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Cireumplex Models d
Personality and Emotions

Robert Plutchik & Hope R. Conte, Editors

American Psyehologieal Association
Washington, DC

Page 238

Singer’s (1973, 1974) analysis of the central link that fantasy serves
between cognition and emotion suggests further that we might at some
later date gain considerably from construction and addition of items that
measure our fourth class of impact messages-namely, fantasies and met-
aphors. Especially in the psychotherapeutic context one of the safest, least
threatening modes of interpersonal feedback from the therapist is in the
form of fantasy or metaphor-in contrast to feedback of direct feelings,
action tendencies, or perceived evoking messages (Kiesler, 1988).

The Most Important Class of Environmental Objects or Events
Appraised During Emotion Is Interpersonal-Transactional

Another growing consensus among recent emotion theorists is that a
central, if not ubiquitous, class of environmental objects or events that
trigger the human emotion sequence is social, interpersonal, and transac-

To illustrate, Averill ( 1980) detailed the necessity of understanding
the social antecedents and consequents that comprise the emotional ex-
perience. According to Averill, emotion arises from social situations (e.g.,
anger might be caused by another person blocking one’s goals) and serves
social functions (e.g., expressed anger might stop the person from blocking
one’s goals in the future). Averill (1980) emphasized,

As important as the physical setting may be for emotional behavior,
the social environment is generally even more important. Some emo-
tions, such as anger and love, typically demand some kind of response
on the part of another person. However, the importance of social cues
is not limited to emotions that involve mutual interaction between
two or more persons. Many emotional roles are like soliloquies: only
one actor is directly involved, but the response is played for and to an
audience. Laughter, for example, is much heartier in the presence of
others; embarrassment and shame do not occur in solitude; and any
parent can testify how young children often await the arrival of a
sympathetic audience before bursting into tears. (p. 3 2 3 )

Berscheid (1983) proposed a model in which emotional interdepend-
ence is a vital component of close interpersonal relationships. Emotion is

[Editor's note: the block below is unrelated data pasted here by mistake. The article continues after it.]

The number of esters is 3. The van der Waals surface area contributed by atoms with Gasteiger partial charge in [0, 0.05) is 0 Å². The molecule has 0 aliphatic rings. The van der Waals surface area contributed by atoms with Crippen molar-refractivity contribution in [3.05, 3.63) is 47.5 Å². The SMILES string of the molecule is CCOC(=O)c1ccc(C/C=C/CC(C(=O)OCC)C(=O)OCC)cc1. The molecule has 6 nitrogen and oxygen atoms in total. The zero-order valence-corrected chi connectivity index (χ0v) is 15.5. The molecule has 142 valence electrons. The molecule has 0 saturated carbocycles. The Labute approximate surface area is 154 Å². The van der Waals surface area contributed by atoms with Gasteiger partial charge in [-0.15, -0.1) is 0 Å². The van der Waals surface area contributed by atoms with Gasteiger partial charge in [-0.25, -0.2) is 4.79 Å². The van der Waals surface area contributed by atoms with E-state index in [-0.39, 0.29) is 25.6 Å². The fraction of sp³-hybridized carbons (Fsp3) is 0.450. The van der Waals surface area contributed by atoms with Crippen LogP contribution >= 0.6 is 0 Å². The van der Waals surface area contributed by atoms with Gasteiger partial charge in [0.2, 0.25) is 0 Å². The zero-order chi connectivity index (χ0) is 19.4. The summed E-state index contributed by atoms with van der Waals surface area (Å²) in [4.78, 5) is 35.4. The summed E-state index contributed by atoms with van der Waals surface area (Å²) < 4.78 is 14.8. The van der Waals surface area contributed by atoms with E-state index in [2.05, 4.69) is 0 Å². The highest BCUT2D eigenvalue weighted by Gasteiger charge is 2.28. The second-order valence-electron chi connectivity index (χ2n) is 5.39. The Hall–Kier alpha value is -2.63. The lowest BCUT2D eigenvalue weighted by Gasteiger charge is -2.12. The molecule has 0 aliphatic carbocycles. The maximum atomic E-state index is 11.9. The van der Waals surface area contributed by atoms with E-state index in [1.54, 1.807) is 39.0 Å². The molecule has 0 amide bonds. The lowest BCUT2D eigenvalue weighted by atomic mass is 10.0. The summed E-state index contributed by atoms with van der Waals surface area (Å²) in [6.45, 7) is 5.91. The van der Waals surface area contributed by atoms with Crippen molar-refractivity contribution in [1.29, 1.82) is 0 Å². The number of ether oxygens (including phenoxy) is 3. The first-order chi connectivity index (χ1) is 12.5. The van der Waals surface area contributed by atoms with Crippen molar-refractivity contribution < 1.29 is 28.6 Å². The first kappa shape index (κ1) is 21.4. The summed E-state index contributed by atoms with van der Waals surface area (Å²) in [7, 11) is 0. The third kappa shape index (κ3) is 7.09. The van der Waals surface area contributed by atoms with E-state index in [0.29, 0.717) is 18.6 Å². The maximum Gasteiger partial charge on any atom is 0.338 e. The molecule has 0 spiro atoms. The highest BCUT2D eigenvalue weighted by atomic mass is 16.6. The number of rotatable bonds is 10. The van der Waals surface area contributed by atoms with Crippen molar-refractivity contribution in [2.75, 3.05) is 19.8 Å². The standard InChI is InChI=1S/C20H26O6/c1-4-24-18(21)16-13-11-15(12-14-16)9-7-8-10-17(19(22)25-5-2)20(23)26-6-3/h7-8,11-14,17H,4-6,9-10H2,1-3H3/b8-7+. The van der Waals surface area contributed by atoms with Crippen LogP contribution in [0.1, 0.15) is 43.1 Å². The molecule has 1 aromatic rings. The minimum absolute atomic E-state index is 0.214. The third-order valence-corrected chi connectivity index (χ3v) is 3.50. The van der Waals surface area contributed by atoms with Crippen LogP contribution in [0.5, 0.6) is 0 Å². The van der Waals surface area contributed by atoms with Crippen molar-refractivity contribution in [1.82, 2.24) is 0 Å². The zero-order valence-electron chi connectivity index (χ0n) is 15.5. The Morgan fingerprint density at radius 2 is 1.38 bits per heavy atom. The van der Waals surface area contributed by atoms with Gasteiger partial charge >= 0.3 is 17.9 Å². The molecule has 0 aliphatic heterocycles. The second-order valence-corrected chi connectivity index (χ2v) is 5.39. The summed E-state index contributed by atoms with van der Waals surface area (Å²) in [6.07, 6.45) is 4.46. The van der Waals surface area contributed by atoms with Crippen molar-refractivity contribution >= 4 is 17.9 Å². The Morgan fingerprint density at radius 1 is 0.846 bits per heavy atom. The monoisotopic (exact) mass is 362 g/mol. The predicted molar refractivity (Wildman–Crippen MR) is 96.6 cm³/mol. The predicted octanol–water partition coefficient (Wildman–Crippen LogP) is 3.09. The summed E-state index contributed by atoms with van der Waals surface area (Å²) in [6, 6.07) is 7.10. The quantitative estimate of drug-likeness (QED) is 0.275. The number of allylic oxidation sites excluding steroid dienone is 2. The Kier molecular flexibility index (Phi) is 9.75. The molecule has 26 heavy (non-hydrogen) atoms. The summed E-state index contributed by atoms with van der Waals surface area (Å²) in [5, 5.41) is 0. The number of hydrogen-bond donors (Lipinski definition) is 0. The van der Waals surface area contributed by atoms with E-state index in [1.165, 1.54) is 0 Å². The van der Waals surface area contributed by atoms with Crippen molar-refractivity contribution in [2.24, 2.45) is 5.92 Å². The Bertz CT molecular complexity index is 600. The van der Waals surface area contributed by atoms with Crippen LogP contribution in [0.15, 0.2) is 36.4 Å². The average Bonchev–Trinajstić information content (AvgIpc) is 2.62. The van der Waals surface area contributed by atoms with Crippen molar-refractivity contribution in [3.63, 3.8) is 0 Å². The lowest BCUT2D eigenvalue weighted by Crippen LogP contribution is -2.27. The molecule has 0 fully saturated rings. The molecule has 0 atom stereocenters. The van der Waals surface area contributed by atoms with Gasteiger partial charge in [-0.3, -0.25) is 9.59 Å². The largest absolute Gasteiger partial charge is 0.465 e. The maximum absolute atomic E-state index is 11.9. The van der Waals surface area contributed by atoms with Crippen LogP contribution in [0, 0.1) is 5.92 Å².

defined as autonomic arousal caused by interruptions of well-practiced,
organized action sequences, coupled with cognitive appraisal of that
arousal. In close relationships, members’ action sequences are closely
intertwined-members have frequent, strong, and diverse impacts on each
other over a long period; as a consequence they are especially capable of
interrupting each other’s well-practiced action sequences and eliciting
arousal and emotion.


Page 239

Lazarus and colleagues (Lazarus et al., 1980; Lazarus & Launier, 1978)
offer a transactional or relational principle of emotions. They have asserted
that “emotions arise out of ongoing relationships or trunsactions . . . in
which the person influences and is influenced by the environment, espe-
cially the social environment. . . . To understand any given encounter in
which there is an emotional episode, attention must be given to the chang-
ing relationship between the person and environment as the encounter pro-
ceeds” (Lazarus et al., 1980, p. 195).

The strongest transactional statement to date comes from Kemper’s
(1978) social interactional theory of emotions and is based on his propo-
sition that most human emotions result from outcomes of interaction in
social relationships. Kemper’s basic argument is that “events in the social
environment instigate emotions. The most important events are the on-
going or changing patterns of social relations between actors” (Kemper,
1978, p. 26). “I do not claim that all emotion is of this [interpersonal]
character, nor that any given emotion results only from social relation-
ships” (p. 347). Kemper’s general hypothesis is that

A very large class of emotions results from real, imagined, or anticipated
outcomes in social relationships. To account for emotions that have a
social locus, we must be able to specify the full range of real, imagined,
and anticipated relational outcomes. (Kemper, 1978, p. 43)

Kemper presented in detail a model of relational outcomes anchored
on the two basic interpersonal dimensions, which he labels power (coercive